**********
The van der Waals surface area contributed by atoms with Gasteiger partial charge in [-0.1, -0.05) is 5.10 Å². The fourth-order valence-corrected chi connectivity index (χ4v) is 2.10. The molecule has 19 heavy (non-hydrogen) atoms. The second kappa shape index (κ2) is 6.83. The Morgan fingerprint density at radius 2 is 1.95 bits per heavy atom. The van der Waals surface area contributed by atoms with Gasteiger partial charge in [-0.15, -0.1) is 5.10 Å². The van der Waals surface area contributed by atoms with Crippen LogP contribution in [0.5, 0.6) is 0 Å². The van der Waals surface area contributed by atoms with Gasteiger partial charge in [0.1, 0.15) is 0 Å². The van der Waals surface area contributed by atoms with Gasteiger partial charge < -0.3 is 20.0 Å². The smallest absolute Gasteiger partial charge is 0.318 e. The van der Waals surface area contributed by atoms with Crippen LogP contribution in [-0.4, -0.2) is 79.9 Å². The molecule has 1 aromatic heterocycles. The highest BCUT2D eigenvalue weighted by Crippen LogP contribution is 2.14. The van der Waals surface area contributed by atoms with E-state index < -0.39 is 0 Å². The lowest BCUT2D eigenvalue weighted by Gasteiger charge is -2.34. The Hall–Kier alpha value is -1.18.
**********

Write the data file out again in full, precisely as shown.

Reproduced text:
The van der Waals surface area contributed by atoms with Gasteiger partial charge in [-0.1, -0.05) is 5.10 Å². The fourth-order valence-corrected chi connectivity index (χ4v) is 2.10. The molecule has 19 heavy (non-hydrogen) atoms. The second kappa shape index (κ2) is 6.83. The Morgan fingerprint density at radius 2 is 1.95 bits per heavy atom. The van der Waals surface area contributed by atoms with Gasteiger partial charge in [-0.15, -0.1) is 5.10 Å². The van der Waals surface area contributed by atoms with Crippen LogP contribution in [0.5, 0.6) is 0 Å². The van der Waals surface area contributed by atoms with Gasteiger partial charge in [0.1, 0.15) is 0 Å². The van der Waals surface area contributed by atoms with Gasteiger partial charge < -0.3 is 20.0 Å². The smallest absolute Gasteiger partial charge is 0.318 e. The van der Waals surface area contributed by atoms with Crippen LogP contribution in [-0.4, -0.2) is 79.9 Å². The molecule has 1 aromatic heterocycles. The highest BCUT2D eigenvalue weighted by Crippen LogP contribution is 2.14. The van der Waals surface area contributed by atoms with E-state index < -0.39 is 0 Å². The lowest BCUT2D eigenvalue weighted by Gasteiger charge is -2.34. The Hall–Kier alpha value is -1.18.